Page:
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    Mondi Ltd - What is the future of paper?

    History and Structure

    Mondi is an international packaging and paper Group, listed on both the Johannesburg and London stock exchanges. The company employs more than 26,000 workers and runs production operations across 29 countries, with key interests in South Africa, central Europe, Russia and other emerging markets. The company is truly integrated across the production chain, from forestry right through to the manufacture of pulp, paper, corrugated packaging, industrial bags and newsprint.

    Mondi started off as a division of Anglo American when the Merebank Mill was built in 1967. After expanding throughout South Africa, the company set its sights on Europe in the early 1990’s and started a long process of expansion through acquisition. From 2004 to 2007 the global paper and packaging industry suffered from production overcapacity and slow demand growth, and Anglo decided to unbundle Mondi, which listed separately in July 2007. Given its tough operating environment, the company decided to streamline its structure once again for the sake of cost control.

    Source: www.mondigroup.com

    Financial Results

    Mondi has recently released their results for the year ended 31 December 2012, and has managed to recover admirably from a disappointing first quarter. The company has reported improved volumes and pricing after Q1, as well as strong cash generation from operations of €845 million.

    The group achieved a ROCE (Return on Capital Employed) of 13.7%, which exceeded the Group’s through-the-cycle target of 13%, but fell short of the 15% ROCE achieved in 2011. Earnings per share dropped 3% from 71.8 € cents in 2011 to 69.6 cents in 2012, but management were able to raise the total dividend for the year by 8% from 26 € cents in 2011 to 28 cents in 2012.

    Group revenue increased by 1.2% to € 5,807 million, while underlying EBITDA (Earnings before interest, taxes, depreciation and amortization) decreased from 16.8% to 15.9%, and under-lying operating profit decreased from 10.8% to 9.8%. When analysing the development of underlying profit from 2011 to 2012, it is clear that management’s cost reduction, volume improvements and acquisitions and disposals has contributed positively. The sole detractor from operating profit was net negative price variances.

    Source: www.mondigroup.com

    Capital Allocation

    Mondi has spent €1.2 billion on acquisitions as part of their initiative to increase exposure to the higher growth packaging segments of the market. As a result, the capital employed in packaging businesses has risen from 57% to 67% of the Group’s total. The company is also very well positioned to take advantage of growth in emerging markets, with 50% of turnover already originating from those regions. Capital expenditure has dropped off from € 700 million in 2008 to € 307 million for 2012, with two major projects announced this year: the €128 million Ružomberok recovery boiler and the €70 million Štěti paper machine. Management expects excellent results in terms of IRR (internal rate of return) from both projects.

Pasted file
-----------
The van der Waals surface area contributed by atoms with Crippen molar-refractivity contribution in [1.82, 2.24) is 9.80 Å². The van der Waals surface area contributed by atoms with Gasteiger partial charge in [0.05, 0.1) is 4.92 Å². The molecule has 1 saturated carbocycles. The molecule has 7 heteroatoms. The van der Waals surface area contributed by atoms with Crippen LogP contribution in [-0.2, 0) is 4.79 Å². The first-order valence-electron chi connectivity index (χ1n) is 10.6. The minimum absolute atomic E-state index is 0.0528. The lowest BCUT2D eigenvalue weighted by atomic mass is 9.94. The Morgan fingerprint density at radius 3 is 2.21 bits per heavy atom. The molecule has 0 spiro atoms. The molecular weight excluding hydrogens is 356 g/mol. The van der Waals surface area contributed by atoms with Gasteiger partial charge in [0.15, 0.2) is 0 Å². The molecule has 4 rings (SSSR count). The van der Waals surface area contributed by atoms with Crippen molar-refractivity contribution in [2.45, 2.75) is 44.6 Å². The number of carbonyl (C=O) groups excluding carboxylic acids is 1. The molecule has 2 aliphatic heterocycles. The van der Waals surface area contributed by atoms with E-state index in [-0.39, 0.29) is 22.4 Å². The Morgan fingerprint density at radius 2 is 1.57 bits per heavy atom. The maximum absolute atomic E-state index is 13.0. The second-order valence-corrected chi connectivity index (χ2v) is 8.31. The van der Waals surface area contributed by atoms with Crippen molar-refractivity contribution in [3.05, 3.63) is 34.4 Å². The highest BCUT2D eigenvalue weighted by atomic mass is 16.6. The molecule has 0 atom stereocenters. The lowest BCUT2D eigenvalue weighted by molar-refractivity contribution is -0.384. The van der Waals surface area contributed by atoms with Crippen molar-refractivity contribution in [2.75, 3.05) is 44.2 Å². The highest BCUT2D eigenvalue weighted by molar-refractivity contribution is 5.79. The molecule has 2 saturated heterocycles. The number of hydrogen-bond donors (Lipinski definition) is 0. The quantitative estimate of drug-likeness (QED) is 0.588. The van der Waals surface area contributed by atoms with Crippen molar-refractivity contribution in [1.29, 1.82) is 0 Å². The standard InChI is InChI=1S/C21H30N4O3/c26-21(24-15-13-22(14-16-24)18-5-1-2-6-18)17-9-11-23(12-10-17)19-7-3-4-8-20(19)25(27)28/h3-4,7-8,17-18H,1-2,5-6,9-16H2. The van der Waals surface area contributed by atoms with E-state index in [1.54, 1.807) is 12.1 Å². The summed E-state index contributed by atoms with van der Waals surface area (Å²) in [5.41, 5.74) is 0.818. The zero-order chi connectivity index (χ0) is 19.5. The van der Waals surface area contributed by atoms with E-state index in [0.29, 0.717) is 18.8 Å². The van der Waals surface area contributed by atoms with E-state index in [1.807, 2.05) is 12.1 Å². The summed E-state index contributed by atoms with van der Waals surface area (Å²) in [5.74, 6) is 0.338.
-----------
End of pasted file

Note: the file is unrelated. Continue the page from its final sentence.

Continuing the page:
Source: www.mondigroup.com

    Current Valuation and Future Prospects

    Mondi currently trades at a PE ratio of 17.29 and a dividend yield of 2.73%, and the share price has climbed 58% over the past 6 months. The company’s only rival in the local paper industry, Sappi, trades at a PE ratio of 34.05 and has not declared a dividend since late 2008. Sappi has struggled to remain profitable over the last years, but still remains a highly cash generative business. Both these companies benefit from the fact that the paper industry is very capital intensive and produce high barriers to entry, and also offers investors an effective rand hedge.

    Mondi’s future prospects hinges on its ability to shift its operations towards more profitable segments of the market, and to maintain its recent run of value adding acquisitions.

    Kind regards,

    Cor Van Deventer

    Sources: www.mondigroup.com

    021 914 4966

    Permalink2013-02-26, 09:14:13, by Mike Email , Leave a comment

    Betting on last year’s winner

    There is always a continuous search for excellent performing funds in which to invest. But can we just go by investing into previous year’s top performing fund? Is past performance and indication of future performance? Somewhere on most funds’ fact sheet the following is stated: “Past performance is not necessarily indicative of future results” or something to a similar affect.

    The table below shows the Top 10 performing General Equity funds over the last 5 years. The oldest share class was used and the fund needed to exist for the full calendar year to be included.